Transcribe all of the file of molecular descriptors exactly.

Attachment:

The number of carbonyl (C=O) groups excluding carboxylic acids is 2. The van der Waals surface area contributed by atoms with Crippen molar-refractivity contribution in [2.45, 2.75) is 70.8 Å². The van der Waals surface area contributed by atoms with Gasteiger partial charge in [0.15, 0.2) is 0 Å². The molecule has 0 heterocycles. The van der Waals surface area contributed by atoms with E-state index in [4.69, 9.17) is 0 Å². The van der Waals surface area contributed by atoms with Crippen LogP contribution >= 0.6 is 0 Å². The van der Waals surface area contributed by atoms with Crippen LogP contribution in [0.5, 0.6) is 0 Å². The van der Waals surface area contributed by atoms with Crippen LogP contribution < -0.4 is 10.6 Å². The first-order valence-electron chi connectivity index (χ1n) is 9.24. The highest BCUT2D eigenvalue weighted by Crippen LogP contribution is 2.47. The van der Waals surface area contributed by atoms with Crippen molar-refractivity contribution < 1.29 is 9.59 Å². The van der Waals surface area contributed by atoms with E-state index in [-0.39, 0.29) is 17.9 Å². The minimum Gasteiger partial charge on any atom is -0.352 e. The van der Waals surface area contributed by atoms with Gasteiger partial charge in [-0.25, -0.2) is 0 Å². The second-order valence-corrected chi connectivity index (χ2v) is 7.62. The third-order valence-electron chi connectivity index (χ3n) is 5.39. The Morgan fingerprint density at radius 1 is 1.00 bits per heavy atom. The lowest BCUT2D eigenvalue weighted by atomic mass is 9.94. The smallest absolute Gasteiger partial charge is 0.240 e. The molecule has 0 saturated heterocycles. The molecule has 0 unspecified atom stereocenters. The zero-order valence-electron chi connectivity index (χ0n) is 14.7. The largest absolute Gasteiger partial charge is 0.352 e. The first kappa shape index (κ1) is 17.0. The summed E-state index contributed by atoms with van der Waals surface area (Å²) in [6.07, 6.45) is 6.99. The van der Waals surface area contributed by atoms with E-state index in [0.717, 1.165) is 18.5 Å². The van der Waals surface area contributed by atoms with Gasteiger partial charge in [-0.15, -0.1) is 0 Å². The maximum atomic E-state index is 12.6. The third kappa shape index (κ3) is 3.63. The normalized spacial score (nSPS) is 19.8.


The number of carbonyl (C=O) groups excluding carboxylic acids is 2. The van der Waals surface area contributed by atoms with Crippen molar-refractivity contribution in [2.45, 2.75) is 70.8 Å². The van der Waals surface area contributed by atoms with Gasteiger partial charge in [0.15, 0.2) is 0 Å². The molecule has 0 heterocycles. The van der Waals surface area contributed by atoms with E-state index in [4.69, 9.17) is 0 Å². The van der Waals surface area contributed by atoms with Crippen LogP contribution >= 0.6 is 0 Å². The van der Waals surface area contributed by atoms with Crippen LogP contribution in [0.5, 0.6) is 0 Å². The van der Waals surface area contributed by atoms with Crippen LogP contribution < -0.4 is 10.6 Å². The first-order valence-electron chi connectivity index (χ1n) is 9.24. The highest BCUT2D eigenvalue weighted by Crippen LogP contribution is 2.47. The van der Waals surface area contributed by atoms with Crippen molar-refractivity contribution < 1.29 is 9.59 Å². The van der Waals surface area contributed by atoms with E-state index in [-0.39, 0.29) is 17.9 Å². The minimum Gasteiger partial charge on any atom is -0.352 e. The van der Waals surface area contributed by atoms with Gasteiger partial charge in [-0.25, -0.2) is 0 Å². The second-order valence-corrected chi connectivity index (χ2v) is 7.62. The third-order valence-electron chi connectivity index (χ3n) is 5.39. The Morgan fingerprint density at radius 1 is 1.00 bits per heavy atom. The lowest BCUT2D eigenvalue weighted by atomic mass is 9.94. The smallest absolute Gasteiger partial charge is 0.240 e. The molecule has 0 saturated heterocycles. The molecule has 0 unspecified atom stereocenters. The zero-order valence-electron chi connectivity index (χ0n) is 14.7. The largest absolute Gasteiger partial charge is 0.352 e. The first kappa shape index (κ1) is 17.0. The summed E-state index contributed by atoms with van der Waals surface area (Å²) in [6.07, 6.45) is 6.99. The van der Waals surface area contributed by atoms with E-state index in [0.717, 1.165) is 18.5 Å². The van der Waals surface area contributed by atoms with Gasteiger partial charge in [-0.15, -0.1) is 0 Å². The maximum atomic E-state index is 12.6. The third kappa shape index (κ3) is 3.63. The normalized spacial score (nSPS) is 19.8.